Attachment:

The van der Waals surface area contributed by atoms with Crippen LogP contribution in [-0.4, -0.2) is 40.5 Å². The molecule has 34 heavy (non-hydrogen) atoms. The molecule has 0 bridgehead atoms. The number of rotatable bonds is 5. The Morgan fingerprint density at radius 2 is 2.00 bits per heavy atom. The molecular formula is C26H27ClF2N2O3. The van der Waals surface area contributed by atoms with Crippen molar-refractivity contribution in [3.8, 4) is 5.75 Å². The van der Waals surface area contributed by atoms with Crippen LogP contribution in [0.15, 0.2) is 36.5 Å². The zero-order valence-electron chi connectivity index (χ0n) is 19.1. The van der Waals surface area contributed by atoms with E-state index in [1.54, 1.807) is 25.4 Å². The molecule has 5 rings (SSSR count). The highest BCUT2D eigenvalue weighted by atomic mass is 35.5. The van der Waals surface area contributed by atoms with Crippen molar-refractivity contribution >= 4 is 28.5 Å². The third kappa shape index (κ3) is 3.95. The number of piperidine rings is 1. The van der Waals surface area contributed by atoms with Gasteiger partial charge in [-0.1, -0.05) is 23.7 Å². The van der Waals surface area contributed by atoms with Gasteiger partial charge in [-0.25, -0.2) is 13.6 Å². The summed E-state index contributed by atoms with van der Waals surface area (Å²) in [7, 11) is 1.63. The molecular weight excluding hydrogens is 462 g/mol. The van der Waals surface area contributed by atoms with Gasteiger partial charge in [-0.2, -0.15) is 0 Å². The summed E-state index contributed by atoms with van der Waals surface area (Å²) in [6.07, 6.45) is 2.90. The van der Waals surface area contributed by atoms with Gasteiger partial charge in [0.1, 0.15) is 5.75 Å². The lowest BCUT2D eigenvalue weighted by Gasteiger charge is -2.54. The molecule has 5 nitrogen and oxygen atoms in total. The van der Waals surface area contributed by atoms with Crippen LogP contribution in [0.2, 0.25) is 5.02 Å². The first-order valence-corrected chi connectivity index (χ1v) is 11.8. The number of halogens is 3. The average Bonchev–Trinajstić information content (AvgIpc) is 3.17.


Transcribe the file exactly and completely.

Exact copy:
The van der Waals surface area contributed by atoms with Crippen LogP contribution in [-0.4, -0.2) is 40.5 Å². The molecule has 34 heavy (non-hydrogen) atoms. The molecule has 0 bridgehead atoms. The number of rotatable bonds is 5. The Morgan fingerprint density at radius 2 is 2.00 bits per heavy atom. The molecular formula is C26H27ClF2N2O3. The van der Waals surface area contributed by atoms with Crippen molar-refractivity contribution in [3.8, 4) is 5.75 Å². The van der Waals surface area contributed by atoms with Crippen LogP contribution in [0.15, 0.2) is 36.5 Å². The zero-order valence-electron chi connectivity index (χ0n) is 19.1. The van der Waals surface area contributed by atoms with E-state index in [1.54, 1.807) is 25.4 Å². The molecule has 5 rings (SSSR count). The highest BCUT2D eigenvalue weighted by atomic mass is 35.5. The van der Waals surface area contributed by atoms with Crippen molar-refractivity contribution >= 4 is 28.5 Å². The third kappa shape index (κ3) is 3.95. The number of piperidine rings is 1. The van der Waals surface area contributed by atoms with Gasteiger partial charge in [-0.1, -0.05) is 23.7 Å². The van der Waals surface area contributed by atoms with Gasteiger partial charge in [-0.25, -0.2) is 13.6 Å². The summed E-state index contributed by atoms with van der Waals surface area (Å²) in [7, 11) is 1.63. The molecular weight excluding hydrogens is 462 g/mol. The van der Waals surface area contributed by atoms with Gasteiger partial charge in [-0.2, -0.15) is 0 Å². The summed E-state index contributed by atoms with van der Waals surface area (Å²) in [6.07, 6.45) is 2.90. The van der Waals surface area contributed by atoms with Gasteiger partial charge in [0.1, 0.15) is 5.75 Å². The lowest BCUT2D eigenvalue weighted by Gasteiger charge is -2.54. The molecule has 5 nitrogen and oxygen atoms in total. The van der Waals surface area contributed by atoms with Crippen LogP contribution in [0.2, 0.25) is 5.02 Å². The first-order valence-corrected chi connectivity index (χ1v) is 11.8. The number of halogens is 3. The average Bonchev–Trinajstić information content (AvgIpc) is 3.17.